For the purposes of this example let’s pretend that you are Seller #1; you want to sell your current home and use the money from that sale to purchase a new one from Seller #2.

This is how it would work, in chronological order:  

  1. You need to first put your home on the market. Seller #2 will evaluate the strength of Seller #1’s offer by the likelihood of them selling their home. The provisions of the Contingent Offer don’t allow for you to submit an offer without Seller #1 showing good faith effort to sell their home. You have two options when Seller #1 is submitting a Contingent Offer: (1) they can submit the offer while their house is on the market without having accepted an offer yet; or (2) they can submit the offer while their house is currently in escrow (under contract) with a buyer on the other side. Obviously, Seller #2 will favor the latter situation the most, but we represent clients all the time that get Contingent Offers accepted without being in escrow for their own home. This scenario is best for Seller #1 because it gives them a little more time to find the perfect home and not have the pressure of submitting an offer on a house that might not be perfect, but they find themselves on a time crunch on their own deal.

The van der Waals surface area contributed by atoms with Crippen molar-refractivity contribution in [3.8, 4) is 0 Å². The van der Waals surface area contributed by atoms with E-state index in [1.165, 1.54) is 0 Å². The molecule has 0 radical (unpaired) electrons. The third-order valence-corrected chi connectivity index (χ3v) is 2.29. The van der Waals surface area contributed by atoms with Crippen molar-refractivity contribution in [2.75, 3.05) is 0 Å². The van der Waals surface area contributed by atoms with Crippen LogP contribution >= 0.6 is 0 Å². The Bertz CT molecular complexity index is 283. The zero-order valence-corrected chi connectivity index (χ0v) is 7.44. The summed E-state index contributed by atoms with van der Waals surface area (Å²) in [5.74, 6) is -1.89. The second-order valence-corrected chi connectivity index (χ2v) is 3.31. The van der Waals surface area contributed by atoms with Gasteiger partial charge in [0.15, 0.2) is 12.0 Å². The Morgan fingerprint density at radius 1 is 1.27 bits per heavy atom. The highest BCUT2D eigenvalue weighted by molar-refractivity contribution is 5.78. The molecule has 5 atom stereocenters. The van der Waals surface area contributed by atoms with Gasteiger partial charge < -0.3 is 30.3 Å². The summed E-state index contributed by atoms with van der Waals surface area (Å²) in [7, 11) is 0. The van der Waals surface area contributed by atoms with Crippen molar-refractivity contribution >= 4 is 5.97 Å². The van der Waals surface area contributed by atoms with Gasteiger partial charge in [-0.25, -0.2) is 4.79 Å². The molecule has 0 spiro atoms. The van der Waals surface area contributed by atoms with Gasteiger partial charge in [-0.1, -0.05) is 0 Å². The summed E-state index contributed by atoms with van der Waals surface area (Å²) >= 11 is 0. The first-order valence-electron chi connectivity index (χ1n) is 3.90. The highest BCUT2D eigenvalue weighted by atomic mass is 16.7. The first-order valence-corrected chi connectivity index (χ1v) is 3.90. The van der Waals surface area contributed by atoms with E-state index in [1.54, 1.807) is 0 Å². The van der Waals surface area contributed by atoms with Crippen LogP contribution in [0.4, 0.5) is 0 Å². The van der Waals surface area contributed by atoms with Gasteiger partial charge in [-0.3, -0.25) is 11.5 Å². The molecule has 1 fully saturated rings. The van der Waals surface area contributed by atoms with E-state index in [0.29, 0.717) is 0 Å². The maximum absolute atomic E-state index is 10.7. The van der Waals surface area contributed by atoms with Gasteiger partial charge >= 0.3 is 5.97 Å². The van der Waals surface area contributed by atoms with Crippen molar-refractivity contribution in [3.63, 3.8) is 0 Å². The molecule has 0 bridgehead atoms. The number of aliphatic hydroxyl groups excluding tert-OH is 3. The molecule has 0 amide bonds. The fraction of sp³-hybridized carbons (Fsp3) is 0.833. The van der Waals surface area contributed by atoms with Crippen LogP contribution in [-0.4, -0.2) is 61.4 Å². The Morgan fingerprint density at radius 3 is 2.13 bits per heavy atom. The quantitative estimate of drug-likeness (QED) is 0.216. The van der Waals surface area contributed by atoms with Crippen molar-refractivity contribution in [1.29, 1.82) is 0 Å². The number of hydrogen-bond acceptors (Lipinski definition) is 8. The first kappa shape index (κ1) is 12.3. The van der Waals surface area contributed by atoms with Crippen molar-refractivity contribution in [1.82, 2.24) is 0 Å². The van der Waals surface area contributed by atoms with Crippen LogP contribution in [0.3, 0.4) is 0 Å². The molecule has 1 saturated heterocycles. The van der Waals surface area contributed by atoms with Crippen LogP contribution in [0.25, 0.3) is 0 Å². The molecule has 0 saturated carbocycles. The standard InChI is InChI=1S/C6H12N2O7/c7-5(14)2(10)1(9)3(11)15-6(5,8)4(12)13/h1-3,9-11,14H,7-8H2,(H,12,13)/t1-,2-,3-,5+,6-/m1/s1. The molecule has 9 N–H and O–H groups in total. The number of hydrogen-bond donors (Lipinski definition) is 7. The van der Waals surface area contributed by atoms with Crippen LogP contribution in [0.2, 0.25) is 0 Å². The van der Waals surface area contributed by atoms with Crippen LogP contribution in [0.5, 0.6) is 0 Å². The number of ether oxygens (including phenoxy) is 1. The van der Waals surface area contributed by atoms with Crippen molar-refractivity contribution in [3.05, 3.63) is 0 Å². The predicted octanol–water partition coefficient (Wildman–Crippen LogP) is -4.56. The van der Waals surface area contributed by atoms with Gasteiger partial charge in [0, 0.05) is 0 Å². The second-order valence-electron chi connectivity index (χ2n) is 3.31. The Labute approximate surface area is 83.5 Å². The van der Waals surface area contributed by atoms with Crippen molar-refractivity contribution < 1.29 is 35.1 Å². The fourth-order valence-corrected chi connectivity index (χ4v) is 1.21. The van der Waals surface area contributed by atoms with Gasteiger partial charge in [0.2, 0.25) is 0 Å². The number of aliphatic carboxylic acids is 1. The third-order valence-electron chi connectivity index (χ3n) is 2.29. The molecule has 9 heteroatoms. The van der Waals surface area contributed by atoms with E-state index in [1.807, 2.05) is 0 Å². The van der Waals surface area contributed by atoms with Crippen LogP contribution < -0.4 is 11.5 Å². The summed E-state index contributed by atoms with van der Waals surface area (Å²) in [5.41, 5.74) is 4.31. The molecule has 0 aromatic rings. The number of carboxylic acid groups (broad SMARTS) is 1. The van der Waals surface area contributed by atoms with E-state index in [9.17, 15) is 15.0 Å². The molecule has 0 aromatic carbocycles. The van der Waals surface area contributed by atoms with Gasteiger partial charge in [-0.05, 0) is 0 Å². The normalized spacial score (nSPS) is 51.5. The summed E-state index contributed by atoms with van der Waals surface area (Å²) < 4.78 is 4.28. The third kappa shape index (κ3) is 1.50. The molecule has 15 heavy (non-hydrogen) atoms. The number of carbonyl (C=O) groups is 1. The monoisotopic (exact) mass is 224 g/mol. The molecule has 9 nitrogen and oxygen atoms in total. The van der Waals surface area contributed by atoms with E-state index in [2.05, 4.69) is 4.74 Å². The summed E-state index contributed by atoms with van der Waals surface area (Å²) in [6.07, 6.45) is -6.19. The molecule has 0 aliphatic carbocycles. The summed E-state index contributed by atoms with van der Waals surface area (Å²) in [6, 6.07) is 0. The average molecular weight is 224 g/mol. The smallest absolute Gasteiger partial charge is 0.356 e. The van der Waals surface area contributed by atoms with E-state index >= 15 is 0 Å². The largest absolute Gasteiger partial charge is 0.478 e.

2. Submit the Contingent Offer that includes critical time periods. Based on the two options available for buyer (Seller #1) and the Seller #2 explained above, the Contingent Offer requires a time period of how long Seller #2 will “wait” for Seller #1 to accept an offer OR close on their home. These time periods are negotiable and are very important to both parties, so agents should take out the guns on getting the best deal for both, the buyer (Seller #1) and Seller #2. As Seller #1, you want the most comfortable (longer) time period to allow for you to not lose out on the home you want to purchase from Seller #2. For Seller #2, you don’t want to waste precious time off the market for any other potential buyers and/or better deals, so you want the shortest amount of time.